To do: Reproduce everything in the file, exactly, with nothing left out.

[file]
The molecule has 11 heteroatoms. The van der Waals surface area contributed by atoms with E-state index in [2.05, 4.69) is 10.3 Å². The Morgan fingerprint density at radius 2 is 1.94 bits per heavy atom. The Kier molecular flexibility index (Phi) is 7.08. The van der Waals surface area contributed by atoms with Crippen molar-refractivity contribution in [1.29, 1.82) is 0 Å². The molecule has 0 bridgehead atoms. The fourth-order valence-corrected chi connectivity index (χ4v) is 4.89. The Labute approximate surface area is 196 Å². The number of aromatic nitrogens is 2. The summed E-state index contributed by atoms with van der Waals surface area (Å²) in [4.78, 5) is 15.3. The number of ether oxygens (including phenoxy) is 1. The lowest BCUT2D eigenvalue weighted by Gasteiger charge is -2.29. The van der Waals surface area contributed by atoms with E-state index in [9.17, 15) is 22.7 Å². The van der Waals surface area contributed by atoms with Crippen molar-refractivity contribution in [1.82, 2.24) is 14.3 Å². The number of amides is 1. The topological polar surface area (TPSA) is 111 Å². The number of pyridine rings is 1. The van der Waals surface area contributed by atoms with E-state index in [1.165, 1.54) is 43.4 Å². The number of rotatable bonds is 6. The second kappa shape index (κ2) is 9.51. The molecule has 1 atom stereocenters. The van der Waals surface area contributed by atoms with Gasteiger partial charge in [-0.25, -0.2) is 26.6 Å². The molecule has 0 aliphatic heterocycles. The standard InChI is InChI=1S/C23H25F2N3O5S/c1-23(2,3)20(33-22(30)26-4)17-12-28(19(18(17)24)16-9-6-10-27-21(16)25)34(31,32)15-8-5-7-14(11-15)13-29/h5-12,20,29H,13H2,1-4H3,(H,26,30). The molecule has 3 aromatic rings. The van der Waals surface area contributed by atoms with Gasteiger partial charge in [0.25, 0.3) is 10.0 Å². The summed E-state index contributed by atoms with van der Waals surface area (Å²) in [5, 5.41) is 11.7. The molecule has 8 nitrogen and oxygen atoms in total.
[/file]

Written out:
The molecule has 11 heteroatoms. The van der Waals surface area contributed by atoms with E-state index in [2.05, 4.69) is 10.3 Å². The Morgan fingerprint density at radius 2 is 1.94 bits per heavy atom. The Kier molecular flexibility index (Phi) is 7.08. The van der Waals surface area contributed by atoms with Crippen molar-refractivity contribution in [1.29, 1.82) is 0 Å². The molecule has 0 bridgehead atoms. The fourth-order valence-corrected chi connectivity index (χ4v) is 4.89. The Labute approximate surface area is 196 Å². The number of aromatic nitrogens is 2. The summed E-state index contributed by atoms with van der Waals surface area (Å²) in [4.78, 5) is 15.3. The number of ether oxygens (including phenoxy) is 1. The lowest BCUT2D eigenvalue weighted by Gasteiger charge is -2.29. The van der Waals surface area contributed by atoms with E-state index in [9.17, 15) is 22.7 Å². The van der Waals surface area contributed by atoms with Crippen molar-refractivity contribution in [1.82, 2.24) is 14.3 Å². The number of amides is 1. The topological polar surface area (TPSA) is 111 Å². The number of pyridine rings is 1. The van der Waals surface area contributed by atoms with E-state index in [1.165, 1.54) is 43.4 Å². The number of rotatable bonds is 6. The second kappa shape index (κ2) is 9.51. The molecule has 1 atom stereocenters. The van der Waals surface area contributed by atoms with Gasteiger partial charge in [-0.25, -0.2) is 26.6 Å². The molecule has 0 aliphatic heterocycles. The standard InChI is InChI=1S/C23H25F2N3O5S/c1-23(2,3)20(33-22(30)26-4)17-12-28(19(18(17)24)16-9-6-10-27-21(16)25)34(31,32)15-8-5-7-14(11-15)13-29/h5-12,20,29H,13H2,1-4H3,(H,26,30). The molecule has 3 aromatic rings. The van der Waals surface area contributed by atoms with Gasteiger partial charge in [0.25, 0.3) is 10.0 Å². The summed E-state index contributed by atoms with van der Waals surface area (Å²) in [5, 5.41) is 11.7. The molecule has 8 nitrogen and oxygen atoms in total.